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I’ve done a lot of work with Cosmos over the last year as a document database and generally found it to be a rock solid experience, it does what it says on the tin, and so when I found myself with a project that was a great fit for a graph database my first port of call was Cosmos DB.
I’d done a little work with it as a Graph API but as this was a new project I visited the Azure website to refresh myself on using it as a Graph from .NET and found that Microsoft are now recommending that the Tinkerpop Gremlin .NET library be used from .NET. There are some pieces on the old Microsoft.Azure.Graphs package but it never made it out of preview and the direction of travel looks to be elsewhere.
While Gremlin .NET is easy to get started with if you try and use this in a realistic sense you quickly run into a couple of serious limitations due to it’s current design around error and response handling. It seems to be designed to support console applications rather than real world services:
- Vendor specific attributes of the responses such as RU costs, communicated as header values, are hidden from you.
- Errors from the server are presented only as text messages. Rather than expose status codes and interpretable values the Gremlin .NET library first converts these into messages designed for consumption by people. To interpret the server error you need to parse these strings.
The above two issues combine into a very unfortunate situation for a real world Cosmos Graph API application: when Cosmos rate limits you it returns a 500 error to the caller with the 429 error being communicated in a x-ms-status-code header. This doesn’t play well with resilience libraries such as Polly as you end up having to fish around in the response text for keywords.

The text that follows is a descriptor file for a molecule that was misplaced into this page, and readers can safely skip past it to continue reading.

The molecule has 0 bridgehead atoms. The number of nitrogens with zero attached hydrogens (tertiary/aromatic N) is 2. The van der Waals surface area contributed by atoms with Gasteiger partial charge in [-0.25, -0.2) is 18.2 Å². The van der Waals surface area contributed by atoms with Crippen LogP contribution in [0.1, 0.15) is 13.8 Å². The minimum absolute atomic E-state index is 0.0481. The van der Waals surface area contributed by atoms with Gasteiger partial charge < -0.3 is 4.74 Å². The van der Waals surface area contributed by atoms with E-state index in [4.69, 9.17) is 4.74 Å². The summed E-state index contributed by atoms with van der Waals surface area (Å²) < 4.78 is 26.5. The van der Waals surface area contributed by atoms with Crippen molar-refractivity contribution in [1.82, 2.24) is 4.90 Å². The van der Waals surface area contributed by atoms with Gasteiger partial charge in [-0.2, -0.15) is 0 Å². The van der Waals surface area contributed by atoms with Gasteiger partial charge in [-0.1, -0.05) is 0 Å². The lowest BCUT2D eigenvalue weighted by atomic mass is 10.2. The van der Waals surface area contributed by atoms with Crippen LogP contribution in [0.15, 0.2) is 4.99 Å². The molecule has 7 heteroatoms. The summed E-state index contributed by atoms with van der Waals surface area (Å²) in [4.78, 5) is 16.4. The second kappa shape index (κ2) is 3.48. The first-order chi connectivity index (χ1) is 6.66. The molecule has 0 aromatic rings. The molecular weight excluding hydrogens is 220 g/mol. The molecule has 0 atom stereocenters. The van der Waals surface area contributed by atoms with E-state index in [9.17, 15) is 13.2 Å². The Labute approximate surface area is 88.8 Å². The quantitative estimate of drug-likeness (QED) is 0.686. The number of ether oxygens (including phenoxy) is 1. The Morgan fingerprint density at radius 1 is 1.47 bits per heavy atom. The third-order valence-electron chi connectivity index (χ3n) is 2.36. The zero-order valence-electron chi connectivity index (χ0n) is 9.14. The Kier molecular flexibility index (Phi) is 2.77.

I initially raised this as a documentation issue on GitHub and Microsoft have confirmed they are moving to open source libraries and working to improve them but best I can tell, today, for the moment you’ve got two choices:
- Continue to use the Microsoft.Azure.Graphs package – I’ve not used this in anger but I understand it has issues of its own related to client side performance and is a bit of a dead end.
- Use Gremlin.NET and work around the issues.
For the time being I’ve opted to go with option (2) as I don’t want to unpick an already obsolete package from new code. To support this I’ve forked the Gremlin.NET library and introduced a couple of changes that allow attributes and response codes to be inspected for regular requests and for exceptions. I’ve done this in a none breaking way – you should be able to replace the official Gremlin.NET package with this replacement and your code should continue to work just fine but you can more easily implement resilience patterns. You can find it on GitHub here.
If I was designing the API from fresh to work in a real world situation I would probably expose a different API surface – at the moment I really have followed the path of least none-breaking resistance in terms of getting these things visible. That makes me uncertain as to whether or not this is an appropriate Pull Request to submit – I probably will, if nothing else hopefully that will start a conversation.